That end of the interview dreaded question…. Do you have any questions for us??

Interview Questions

It would be easy to take this question literally, and think to yourself, I just want to get out of this interview, so you say “no, I don’t have any questions for you.”

Bad idea! You want to leave the employer with the impression you are the one for the job and that requires you to ask more questions!

Why does the interviewer ask this question?  To find out if you can step back from the long hours of interviewing and ask some broad processing questions. In a nutshell, the interviewer wants to know how you think.

This is a great opportunity for you to not only show them that you are a big picture thinker but you’ll also find out if your need to tell them anything more about yourself!

So, what are some good questions you can ask?

  1. Tell me more about the culture of the office or company? Or how would you describe the culture of the office or company? (You want to make sure this is the right fit for you too.)
  1. What are the opportunities for professional development? How do you develop your employees to take on more responsibilities?? (You are exploring advancement opportunities.)
  1. I read that your company is moving in X direction, or just made X acquisition; can you tell me more about that and how it might impact the company both short and long-term? (You’re showing them that you have done your research on the company.)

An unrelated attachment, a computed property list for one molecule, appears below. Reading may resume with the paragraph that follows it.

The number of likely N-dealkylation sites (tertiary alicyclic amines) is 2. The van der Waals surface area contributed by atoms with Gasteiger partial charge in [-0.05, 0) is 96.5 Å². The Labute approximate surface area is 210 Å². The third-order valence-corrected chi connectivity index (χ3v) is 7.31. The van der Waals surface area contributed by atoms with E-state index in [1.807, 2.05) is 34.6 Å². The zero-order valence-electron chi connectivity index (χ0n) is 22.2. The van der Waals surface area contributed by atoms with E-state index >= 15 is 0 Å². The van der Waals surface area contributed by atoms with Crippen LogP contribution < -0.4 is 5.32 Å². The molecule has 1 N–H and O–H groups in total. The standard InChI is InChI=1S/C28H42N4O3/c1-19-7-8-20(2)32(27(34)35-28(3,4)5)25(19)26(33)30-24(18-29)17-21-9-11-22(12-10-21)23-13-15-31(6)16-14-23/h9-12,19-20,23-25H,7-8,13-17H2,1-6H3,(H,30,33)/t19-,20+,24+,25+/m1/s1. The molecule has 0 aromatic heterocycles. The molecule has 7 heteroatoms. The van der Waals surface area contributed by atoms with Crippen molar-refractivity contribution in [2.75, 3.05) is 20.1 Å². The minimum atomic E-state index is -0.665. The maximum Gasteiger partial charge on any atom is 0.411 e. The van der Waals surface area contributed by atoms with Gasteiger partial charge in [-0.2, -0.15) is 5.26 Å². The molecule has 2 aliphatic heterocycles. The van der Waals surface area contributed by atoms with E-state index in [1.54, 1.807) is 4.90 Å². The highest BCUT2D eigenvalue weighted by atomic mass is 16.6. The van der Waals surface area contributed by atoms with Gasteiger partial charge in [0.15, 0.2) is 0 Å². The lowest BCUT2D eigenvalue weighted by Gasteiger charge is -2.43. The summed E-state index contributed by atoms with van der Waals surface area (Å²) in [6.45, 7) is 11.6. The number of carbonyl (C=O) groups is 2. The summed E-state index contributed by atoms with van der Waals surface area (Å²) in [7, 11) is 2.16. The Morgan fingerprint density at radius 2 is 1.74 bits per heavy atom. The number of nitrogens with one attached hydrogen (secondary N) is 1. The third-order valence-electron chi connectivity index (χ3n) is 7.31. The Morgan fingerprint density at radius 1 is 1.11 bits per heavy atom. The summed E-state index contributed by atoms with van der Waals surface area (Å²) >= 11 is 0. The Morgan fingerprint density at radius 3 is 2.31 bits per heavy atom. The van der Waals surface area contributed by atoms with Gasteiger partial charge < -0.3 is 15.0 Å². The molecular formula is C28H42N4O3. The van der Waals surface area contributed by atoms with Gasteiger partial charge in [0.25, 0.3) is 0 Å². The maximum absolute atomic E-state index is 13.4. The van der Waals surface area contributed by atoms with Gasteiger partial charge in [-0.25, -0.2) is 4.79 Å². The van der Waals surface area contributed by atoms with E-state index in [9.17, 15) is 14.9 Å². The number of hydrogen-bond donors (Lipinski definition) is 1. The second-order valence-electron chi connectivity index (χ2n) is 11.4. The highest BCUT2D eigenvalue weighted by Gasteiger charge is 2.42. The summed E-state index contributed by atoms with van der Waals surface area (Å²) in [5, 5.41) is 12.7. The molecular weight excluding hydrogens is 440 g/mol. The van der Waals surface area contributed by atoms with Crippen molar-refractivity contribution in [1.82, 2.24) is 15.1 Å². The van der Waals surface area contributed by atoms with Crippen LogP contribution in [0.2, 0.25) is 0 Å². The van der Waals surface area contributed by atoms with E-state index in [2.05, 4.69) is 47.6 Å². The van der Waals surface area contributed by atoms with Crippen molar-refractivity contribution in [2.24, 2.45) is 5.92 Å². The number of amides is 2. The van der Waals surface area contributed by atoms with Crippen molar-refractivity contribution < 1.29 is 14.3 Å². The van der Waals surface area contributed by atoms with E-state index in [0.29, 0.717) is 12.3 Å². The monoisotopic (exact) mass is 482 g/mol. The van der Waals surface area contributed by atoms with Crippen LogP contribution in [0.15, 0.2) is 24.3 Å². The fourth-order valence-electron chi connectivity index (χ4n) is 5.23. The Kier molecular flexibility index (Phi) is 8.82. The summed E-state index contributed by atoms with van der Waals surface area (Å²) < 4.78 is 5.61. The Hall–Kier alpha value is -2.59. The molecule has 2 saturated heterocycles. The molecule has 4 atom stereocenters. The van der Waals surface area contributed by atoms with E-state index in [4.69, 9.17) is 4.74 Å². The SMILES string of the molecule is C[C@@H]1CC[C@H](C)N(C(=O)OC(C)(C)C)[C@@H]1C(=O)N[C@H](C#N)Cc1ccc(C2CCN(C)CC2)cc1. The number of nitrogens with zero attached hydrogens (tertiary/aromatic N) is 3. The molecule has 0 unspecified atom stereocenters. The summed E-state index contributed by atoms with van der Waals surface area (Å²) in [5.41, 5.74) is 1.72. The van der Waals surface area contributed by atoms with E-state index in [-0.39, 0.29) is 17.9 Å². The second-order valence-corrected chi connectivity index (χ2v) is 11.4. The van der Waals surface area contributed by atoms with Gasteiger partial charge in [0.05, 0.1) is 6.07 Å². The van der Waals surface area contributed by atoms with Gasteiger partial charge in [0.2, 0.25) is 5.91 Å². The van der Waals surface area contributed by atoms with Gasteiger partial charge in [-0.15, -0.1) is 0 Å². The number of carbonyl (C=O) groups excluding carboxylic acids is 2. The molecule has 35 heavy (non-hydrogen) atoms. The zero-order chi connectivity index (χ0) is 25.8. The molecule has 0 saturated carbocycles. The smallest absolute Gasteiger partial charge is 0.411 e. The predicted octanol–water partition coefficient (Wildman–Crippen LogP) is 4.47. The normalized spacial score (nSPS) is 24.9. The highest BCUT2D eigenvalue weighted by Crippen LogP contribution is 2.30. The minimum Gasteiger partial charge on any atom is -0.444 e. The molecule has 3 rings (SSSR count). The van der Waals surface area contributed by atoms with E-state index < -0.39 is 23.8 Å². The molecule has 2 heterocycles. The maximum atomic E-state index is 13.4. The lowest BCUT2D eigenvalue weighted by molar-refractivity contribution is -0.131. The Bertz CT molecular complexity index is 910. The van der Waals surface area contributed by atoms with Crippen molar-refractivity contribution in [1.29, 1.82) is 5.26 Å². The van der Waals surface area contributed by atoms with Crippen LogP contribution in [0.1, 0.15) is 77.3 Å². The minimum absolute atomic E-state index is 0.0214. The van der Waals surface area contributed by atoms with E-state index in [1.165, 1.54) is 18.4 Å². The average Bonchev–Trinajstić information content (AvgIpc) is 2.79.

1. What do you see as the greatest challenges for your company over the next 5 years? (Again, you want to learn more about the company.)
  1. Are there any special projects coming up that you’d want me to work on if I got the job? (You’re showing your interest in the job.)

And finally….

  1. Is there anything you need to know about me that will help you to make a decision?
  1. What happens next in this process? (You want to know the timing of their decision.)

Sharri Harmel works in career development at Northeastern University, acting as the liaison to the College of Engineering. She loves international travel, creative thinkers and good books, all with equal passion. Tweet at her about the article @careercoachNU!

Start Early and Set Yourself Apart: An Interview With an NU Alum

Jay Lu received his BSBA in Accounting and Marketing in May 2014 and MS in Accounting this past August, 2014. During his time at NU, he held numerous positions both on and off campus and internationally. Jay successfully completed three separate co-ops at large multinational companies with experience in audit and assurance, tax and operations. Jay recently completed the CPA exam and his currently working in audit and assurance at a CPA firm. In his spare time, he enjoys volunteering, reading and sports. To learn more about his professional background- check out his LinkedIn profile.

When did you first come to the Career Development office?

It was for the Career Fair, freshmen year.

Why go to a career fair? Most freshmen would wait until later for this.